A small number of neoplasms showing a mixture of OGCT and PGCT patterns have been reported[ 13]. Distinction of true OGCT of the pancreas from PGCT has not always been clearly documented and overlap of descriptions of these neoplasms appears to exist in the pathology literature. This may in part be due to the fact that hybrids of the two tumors have been reported histologically.

Based on immunohistochemical and ultra-structural study, a number of authors have favored an epithelial origin based in part on positive immunohistochemical staining for CEA and low molecular weight keratin in both the mononuclear and osteoclast-like giant-cells[14-18]. Others have suggested a histiocyte/macrophage lineage for the osteoclast-like giant-cells[19-22].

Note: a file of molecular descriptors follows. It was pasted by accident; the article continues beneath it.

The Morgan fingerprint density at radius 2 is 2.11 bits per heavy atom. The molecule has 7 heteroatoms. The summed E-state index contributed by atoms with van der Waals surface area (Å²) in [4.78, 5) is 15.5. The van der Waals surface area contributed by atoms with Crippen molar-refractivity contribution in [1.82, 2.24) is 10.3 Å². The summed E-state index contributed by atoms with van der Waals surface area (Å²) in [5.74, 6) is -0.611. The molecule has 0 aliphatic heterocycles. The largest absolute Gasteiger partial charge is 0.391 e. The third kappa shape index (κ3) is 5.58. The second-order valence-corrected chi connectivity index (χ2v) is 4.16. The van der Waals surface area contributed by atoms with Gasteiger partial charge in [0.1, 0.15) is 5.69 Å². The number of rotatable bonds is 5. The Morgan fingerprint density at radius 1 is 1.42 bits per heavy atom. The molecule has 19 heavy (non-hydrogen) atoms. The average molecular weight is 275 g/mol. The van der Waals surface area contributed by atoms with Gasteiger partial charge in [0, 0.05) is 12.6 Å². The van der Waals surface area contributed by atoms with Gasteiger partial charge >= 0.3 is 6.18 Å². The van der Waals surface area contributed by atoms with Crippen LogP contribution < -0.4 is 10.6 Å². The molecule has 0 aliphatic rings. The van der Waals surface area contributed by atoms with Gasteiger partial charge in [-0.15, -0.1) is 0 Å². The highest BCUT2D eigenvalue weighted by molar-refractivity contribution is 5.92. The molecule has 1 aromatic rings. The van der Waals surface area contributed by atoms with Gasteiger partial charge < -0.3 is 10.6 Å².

Primary GCT of the pancreas need to be separated from non-neoplastic giant-cell containing lesions of the pancreas and giant-cell containing neoplasms not arising within the pancreas. Langhans’ -type giant cells associated with mycobacterial organisms have peripheral polarized nuclei and are often associated with epithelioid granulomas. Foreign-body-type giant-cells seen with fat necrosis and some pseudo-cysts have centrally clustered bland nuclei or nuclei scattered throughout the cytoplasm. Necrotic debris often accompanies them in FNA smears. The anaplastic giant cells of PGCT appear to be inseparable from the giant-cells seen in giant cell variant of malignant fibrous histiocytoma (MFH). Thus, osteoclast-like giant-cell rich lesions arising in the pancreas appear to define the neoplasm designated OGCT of the pancreas. Anaplastic giant cells can be seen in a variety of neoplasms, including PGCT of the pancreas and giant-cell rich MFH.